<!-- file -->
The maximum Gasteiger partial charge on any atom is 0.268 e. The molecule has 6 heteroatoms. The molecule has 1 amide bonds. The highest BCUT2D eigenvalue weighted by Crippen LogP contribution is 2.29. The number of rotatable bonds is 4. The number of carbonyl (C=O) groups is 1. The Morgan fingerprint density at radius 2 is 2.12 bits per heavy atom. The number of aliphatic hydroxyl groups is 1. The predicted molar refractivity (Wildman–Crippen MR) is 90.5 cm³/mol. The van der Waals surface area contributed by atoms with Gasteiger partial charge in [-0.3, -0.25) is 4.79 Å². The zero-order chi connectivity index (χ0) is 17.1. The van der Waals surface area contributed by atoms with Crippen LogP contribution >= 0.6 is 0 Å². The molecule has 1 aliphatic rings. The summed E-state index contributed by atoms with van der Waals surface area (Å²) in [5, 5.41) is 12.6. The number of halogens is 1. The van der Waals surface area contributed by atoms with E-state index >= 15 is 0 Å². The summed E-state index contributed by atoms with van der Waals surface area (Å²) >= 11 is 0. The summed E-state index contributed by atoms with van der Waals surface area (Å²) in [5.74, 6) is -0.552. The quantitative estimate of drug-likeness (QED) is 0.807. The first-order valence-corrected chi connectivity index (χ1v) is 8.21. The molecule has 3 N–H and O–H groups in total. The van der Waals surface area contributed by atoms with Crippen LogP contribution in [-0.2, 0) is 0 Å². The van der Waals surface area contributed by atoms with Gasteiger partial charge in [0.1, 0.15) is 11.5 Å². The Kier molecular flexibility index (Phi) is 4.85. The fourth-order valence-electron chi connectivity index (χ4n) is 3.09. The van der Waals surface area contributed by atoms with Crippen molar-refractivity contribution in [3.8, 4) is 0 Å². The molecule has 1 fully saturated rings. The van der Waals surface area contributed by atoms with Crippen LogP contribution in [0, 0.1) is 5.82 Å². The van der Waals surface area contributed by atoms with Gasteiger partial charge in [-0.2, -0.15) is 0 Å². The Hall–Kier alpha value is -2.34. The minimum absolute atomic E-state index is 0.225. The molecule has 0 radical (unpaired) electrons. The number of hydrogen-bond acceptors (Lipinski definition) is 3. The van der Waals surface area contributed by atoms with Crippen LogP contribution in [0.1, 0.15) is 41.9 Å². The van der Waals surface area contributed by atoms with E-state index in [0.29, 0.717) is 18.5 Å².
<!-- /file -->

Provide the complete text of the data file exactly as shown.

The maximum Gasteiger partial charge on any atom is 0.268 e. The molecule has 6 heteroatoms. The molecule has 1 amide bonds. The highest BCUT2D eigenvalue weighted by Crippen LogP contribution is 2.29. The number of rotatable bonds is 4. The number of carbonyl (C=O) groups is 1. The Morgan fingerprint density at radius 2 is 2.12 bits per heavy atom. The number of aliphatic hydroxyl groups is 1. The predicted molar refractivity (Wildman–Crippen MR) is 90.5 cm³/mol. The van der Waals surface area contributed by atoms with Gasteiger partial charge in [-0.3, -0.25) is 4.79 Å². The zero-order chi connectivity index (χ0) is 17.1. The van der Waals surface area contributed by atoms with Crippen LogP contribution >= 0.6 is 0 Å². The molecule has 1 aliphatic rings. The summed E-state index contributed by atoms with van der Waals surface area (Å²) in [5, 5.41) is 12.6. The number of halogens is 1. The van der Waals surface area contributed by atoms with E-state index >= 15 is 0 Å². The summed E-state index contributed by atoms with van der Waals surface area (Å²) >= 11 is 0. The summed E-state index contributed by atoms with van der Waals surface area (Å²) in [5.74, 6) is -0.552. The quantitative estimate of drug-likeness (QED) is 0.807. The first-order valence-corrected chi connectivity index (χ1v) is 8.21. The molecule has 3 N–H and O–H groups in total. The van der Waals surface area contributed by atoms with Crippen LogP contribution in [-0.2, 0) is 0 Å². The van der Waals surface area contributed by atoms with Gasteiger partial charge in [0.1, 0.15) is 11.5 Å². The Kier molecular flexibility index (Phi) is 4.85. The fourth-order valence-electron chi connectivity index (χ4n) is 3.09. The van der Waals surface area contributed by atoms with Crippen molar-refractivity contribution in [3.8, 4) is 0 Å². The molecule has 1 fully saturated rings. The van der Waals surface area contributed by atoms with Crippen LogP contribution in [0, 0.1) is 5.82 Å². The van der Waals surface area contributed by atoms with Gasteiger partial charge in [-0.2, -0.15) is 0 Å². The Hall–Kier alpha value is -2.34. The minimum absolute atomic E-state index is 0.225. The molecule has 0 radical (unpaired) electrons. The number of hydrogen-bond acceptors (Lipinski definition) is 3. The van der Waals surface area contributed by atoms with Crippen LogP contribution in [0.1, 0.15) is 41.9 Å². The van der Waals surface area contributed by atoms with E-state index in [0.29, 0.717) is 18.5 Å².